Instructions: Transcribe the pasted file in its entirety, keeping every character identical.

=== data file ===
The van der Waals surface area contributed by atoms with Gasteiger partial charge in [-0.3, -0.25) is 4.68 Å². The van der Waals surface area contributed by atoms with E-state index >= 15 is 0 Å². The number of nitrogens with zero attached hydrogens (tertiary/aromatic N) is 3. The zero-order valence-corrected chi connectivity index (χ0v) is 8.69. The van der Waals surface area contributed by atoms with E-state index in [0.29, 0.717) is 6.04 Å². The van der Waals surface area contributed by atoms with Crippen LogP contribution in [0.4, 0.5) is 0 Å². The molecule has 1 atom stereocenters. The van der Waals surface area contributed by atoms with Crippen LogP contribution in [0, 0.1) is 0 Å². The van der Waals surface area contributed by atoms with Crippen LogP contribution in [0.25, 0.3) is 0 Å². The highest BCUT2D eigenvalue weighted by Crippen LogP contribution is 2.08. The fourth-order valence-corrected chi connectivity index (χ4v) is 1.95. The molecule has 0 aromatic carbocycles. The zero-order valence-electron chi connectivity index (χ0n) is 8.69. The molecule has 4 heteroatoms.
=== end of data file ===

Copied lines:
The van der Waals surface area contributed by atoms with Gasteiger partial charge in [-0.3, -0.25) is 4.68 Å². The van der Waals surface area contributed by atoms with E-state index >= 15 is 0 Å². The number of nitrogens with zero attached hydrogens (tertiary/aromatic N) is 3. The zero-order valence-corrected chi connectivity index (χ0v) is 8.69. The van der Waals surface area contributed by atoms with E-state index in [0.29, 0.717) is 6.04 Å². The van der Waals surface area contributed by atoms with Crippen LogP contribution in [0.4, 0.5) is 0 Å². The molecule has 1 atom stereocenters. The van der Waals surface area contributed by atoms with Crippen LogP contribution in [0, 0.1) is 0 Å². The van der Waals surface area contributed by atoms with Crippen LogP contribution in [0.25, 0.3) is 0 Å². The highest BCUT2D eigenvalue weighted by Crippen LogP contribution is 2.08. The fourth-order valence-corrected chi connectivity index (χ4v) is 1.95. The molecule has 0 aromatic carbocycles. The zero-order valence-electron chi connectivity index (χ0n) is 8.69. The molecule has 4 heteroatoms.